[Fixed]-GeoDjango LayerMapping & Foreign Key


layer_mapping = {
    'fk': {'nm_field': 'NAME'}, # foreign key field
    'this_field': 'THIS',
    'that_field': 'THAT',
    'geom': 'POLYGON',

the error you’re receiving that the Foreign Key field should be a dictionary is basically requesting an additional mapping to the model which the foreign key relates.

in the above snippet:

  • ‘fk’ is the foreign key field name from the model the data is being loaded into (lets call it ‘load model’)
  • ‘nm_field’ is the field name from the model the ‘load model’ has the foreign key relationship to (lets call it ‘primary model’)
  • ‘NAME’ is the field name from the data being loaded into ‘load model’ which holds the relationship to ‘primary model’

more explicitly, imagine if ‘primary model’ is a dataset of lakes and they have a field called ‘nm_field’ that is the lake name as a string.

now imagine, ‘load model’ is a dataset of points representing all the buoys on all the lakes and has a field name ‘fk’ that is a ForeignKey to ‘primary model’ for the assignment of the lake each buoy belongs to.

finally, the data you’re loading into ‘load model’ has a string field called ‘NAME’ and it contains the pre-populated name of the lake each buoy belongs to. that string name is the relationship tie. it allows the ‘load model’ to use that name to identify which lake in the ‘primary model’ it should establish a foreign key with.


I tricked the LayerMapper into loading the ForeignKey field as a plain data-type after creating the tables.

  • Give USCounty an FK “state” to USState and run manage.py syncdb
  • Replace the “state” with “state_id” and the real datatype,
    usually models.IntegerField and execute the load.run() LayerMapper.
  • Return the “state” FK to the USCounty model.
  • Use Django normally.

    In my case below, the “state” keys are 2-character FIPS codes.

    class USCounty(models.Model):
        state = models.ForeignKey(USState)
        ## state_id = models.CharField(max_length=2)
        geom = models.MultiPolygonField(srid=4326)
        objects = models.GeoManager()


I worked around this by manually adding a temporary pre_save callback. You can connect it just for the record creation, then disconnect as soon as LayerMapping has done its work.

See ‘My Solution’ here – the ‘black box’ method I refer to is in fact exactly this use case.

The code that works for me:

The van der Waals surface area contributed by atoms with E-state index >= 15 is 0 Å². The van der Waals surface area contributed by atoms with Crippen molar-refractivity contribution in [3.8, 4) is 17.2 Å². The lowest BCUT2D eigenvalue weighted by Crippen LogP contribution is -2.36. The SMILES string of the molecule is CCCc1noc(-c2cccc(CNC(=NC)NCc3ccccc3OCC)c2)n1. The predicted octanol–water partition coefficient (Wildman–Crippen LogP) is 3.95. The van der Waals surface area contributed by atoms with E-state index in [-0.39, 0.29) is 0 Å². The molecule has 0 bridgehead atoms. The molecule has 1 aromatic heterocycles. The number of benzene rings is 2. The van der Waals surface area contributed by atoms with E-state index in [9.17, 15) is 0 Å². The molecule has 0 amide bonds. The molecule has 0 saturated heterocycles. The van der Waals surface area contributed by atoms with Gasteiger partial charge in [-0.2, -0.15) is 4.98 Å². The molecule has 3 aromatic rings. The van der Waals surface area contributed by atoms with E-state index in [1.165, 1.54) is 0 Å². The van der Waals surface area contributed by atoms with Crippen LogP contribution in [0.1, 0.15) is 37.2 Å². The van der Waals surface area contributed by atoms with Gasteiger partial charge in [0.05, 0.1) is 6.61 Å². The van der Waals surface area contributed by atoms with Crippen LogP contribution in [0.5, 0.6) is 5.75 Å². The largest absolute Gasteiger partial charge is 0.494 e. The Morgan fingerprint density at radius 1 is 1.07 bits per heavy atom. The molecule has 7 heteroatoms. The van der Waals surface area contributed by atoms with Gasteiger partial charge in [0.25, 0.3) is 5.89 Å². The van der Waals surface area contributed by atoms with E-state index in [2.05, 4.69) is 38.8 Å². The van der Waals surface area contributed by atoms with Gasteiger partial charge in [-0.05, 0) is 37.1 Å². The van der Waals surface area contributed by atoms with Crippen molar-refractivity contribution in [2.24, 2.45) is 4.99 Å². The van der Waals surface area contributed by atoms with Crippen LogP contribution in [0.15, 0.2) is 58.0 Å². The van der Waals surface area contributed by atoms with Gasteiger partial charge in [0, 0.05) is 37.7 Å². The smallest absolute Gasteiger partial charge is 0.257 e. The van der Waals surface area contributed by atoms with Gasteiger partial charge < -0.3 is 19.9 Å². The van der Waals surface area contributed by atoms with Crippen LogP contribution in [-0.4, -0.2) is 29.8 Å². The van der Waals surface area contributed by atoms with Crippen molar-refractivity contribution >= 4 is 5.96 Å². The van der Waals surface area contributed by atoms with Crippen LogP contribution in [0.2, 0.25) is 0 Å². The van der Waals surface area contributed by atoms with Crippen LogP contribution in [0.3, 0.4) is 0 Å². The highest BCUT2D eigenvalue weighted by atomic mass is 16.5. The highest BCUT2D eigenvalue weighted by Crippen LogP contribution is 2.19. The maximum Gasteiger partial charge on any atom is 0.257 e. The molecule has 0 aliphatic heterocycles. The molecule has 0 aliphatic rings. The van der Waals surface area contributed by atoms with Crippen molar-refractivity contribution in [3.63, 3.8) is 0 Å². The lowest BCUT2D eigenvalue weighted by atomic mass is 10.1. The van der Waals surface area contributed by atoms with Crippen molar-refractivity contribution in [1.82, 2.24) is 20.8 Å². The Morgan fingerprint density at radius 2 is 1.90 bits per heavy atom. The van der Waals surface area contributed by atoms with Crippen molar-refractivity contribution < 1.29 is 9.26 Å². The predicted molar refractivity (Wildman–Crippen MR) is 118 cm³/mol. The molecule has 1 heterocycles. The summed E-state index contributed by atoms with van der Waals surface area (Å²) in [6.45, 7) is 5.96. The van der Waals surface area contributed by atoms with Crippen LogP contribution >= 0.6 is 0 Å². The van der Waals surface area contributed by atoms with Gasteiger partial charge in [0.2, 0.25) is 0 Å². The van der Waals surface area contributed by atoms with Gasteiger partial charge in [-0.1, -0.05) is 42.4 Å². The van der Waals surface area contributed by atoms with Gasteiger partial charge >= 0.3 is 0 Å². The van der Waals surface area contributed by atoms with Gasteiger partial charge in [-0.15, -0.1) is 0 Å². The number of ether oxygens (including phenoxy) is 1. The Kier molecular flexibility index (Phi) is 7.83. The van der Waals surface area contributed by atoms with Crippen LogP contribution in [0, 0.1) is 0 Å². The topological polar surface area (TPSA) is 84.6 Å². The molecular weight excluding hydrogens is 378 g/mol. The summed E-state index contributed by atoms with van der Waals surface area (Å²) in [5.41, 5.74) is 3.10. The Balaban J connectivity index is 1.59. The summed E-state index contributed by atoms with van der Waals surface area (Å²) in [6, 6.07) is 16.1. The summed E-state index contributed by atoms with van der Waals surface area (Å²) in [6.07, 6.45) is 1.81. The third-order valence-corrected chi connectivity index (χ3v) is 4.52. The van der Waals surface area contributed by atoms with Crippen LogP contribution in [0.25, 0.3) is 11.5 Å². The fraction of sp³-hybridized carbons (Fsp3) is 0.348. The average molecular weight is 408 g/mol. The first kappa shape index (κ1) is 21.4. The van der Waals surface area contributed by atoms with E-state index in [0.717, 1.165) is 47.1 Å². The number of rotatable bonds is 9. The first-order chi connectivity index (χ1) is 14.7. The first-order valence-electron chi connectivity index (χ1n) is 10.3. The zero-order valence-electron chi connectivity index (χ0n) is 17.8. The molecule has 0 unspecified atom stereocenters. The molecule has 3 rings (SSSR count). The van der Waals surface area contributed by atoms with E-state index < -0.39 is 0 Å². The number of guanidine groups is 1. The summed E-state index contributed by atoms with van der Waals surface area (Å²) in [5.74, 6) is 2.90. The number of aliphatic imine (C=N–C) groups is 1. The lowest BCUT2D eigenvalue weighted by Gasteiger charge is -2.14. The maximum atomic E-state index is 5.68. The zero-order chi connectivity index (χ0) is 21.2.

def pre_save_callback(sender, instance, *args, **kwargs):
    fkey = some_method_that_gets_the_foreign_key()
    instance.type = fkey

# other mappings defined as usual
mapping = {
    'key1': 'KEY1',

lm = LayerMapping(models.MyModel, PATH_TO_SHAPEFILE, mapping, transform=True)
# temporarily connect pre_save method
pre_save.connect(pre_save_callback, sender=models.MyModel)
except Exception as exc:
    # disconnect pre_save callback
    pre_save.disconnect(pre_save_callback, sender=models.MyModel)


It doesn’t look like there is an easy way to hook into LayerMapping for foreign key fields. I solved this by using a for loop and the get_geoms() call. Thanks to http://invisibleroads.com/tutorials/geodjango-googlemaps-build.html

Here is an example of what I did:

placemark_kml = os.path.abspath(os.path.join(os.path.dirname(locator.__file__), 'data/claim.kml'))
datasource = DataSource(placemark_kml)
lyr = datasource[0]
waypointNames = lyr.get_fields('Name')
waypointDescriptions = lyr.get_fields('Description')
waypointGeometries = lyr.get_geoms()
for waypointName, waypointGeometry, waypointDescription in itertools.izip(waypointNames, waypointGeometries, waypointDescriptions):
    placemark = PlaceMark(name=waypointName, description=waypointDescription, geom=waypointGeometry.wkt)
    placemark.layer = Layer.objects.get(pk=8)


Not an answer but hopefully a hint.

The error thrown comes from this part of the code. line ~220 of layermapping.py

elif isinstance(model_field, models.ForeignKey):
    if isinstance(ogr_name, dict):
        # Is every given related model mapping field in the Layer?
        rel_model = model_field.rel.to
        for rel_name, ogr_field in ogr_name.items():
            idx = check_ogr_fld(ogr_field)
            except models.fields.FieldDoesNotExist:
                raise LayerMapError('ForeignKey mapping field "%s" not in %s fields.' %
                                    (rel_name, rel_model.__class__.__name__))
        fields_val = rel_model
        raise TypeError('ForeignKey mapping must be of dictionary type.')

At the beginning of the for loop, it looks for a dict: ogr_name.items()

ogr_name is actually defined as the value part of the mapping dict.
The dict is supposed to be composed of the org field name and the related field name from the related model.

If anyone understands the origin of that ogr_name dict, it would be of great use.


Leave a comment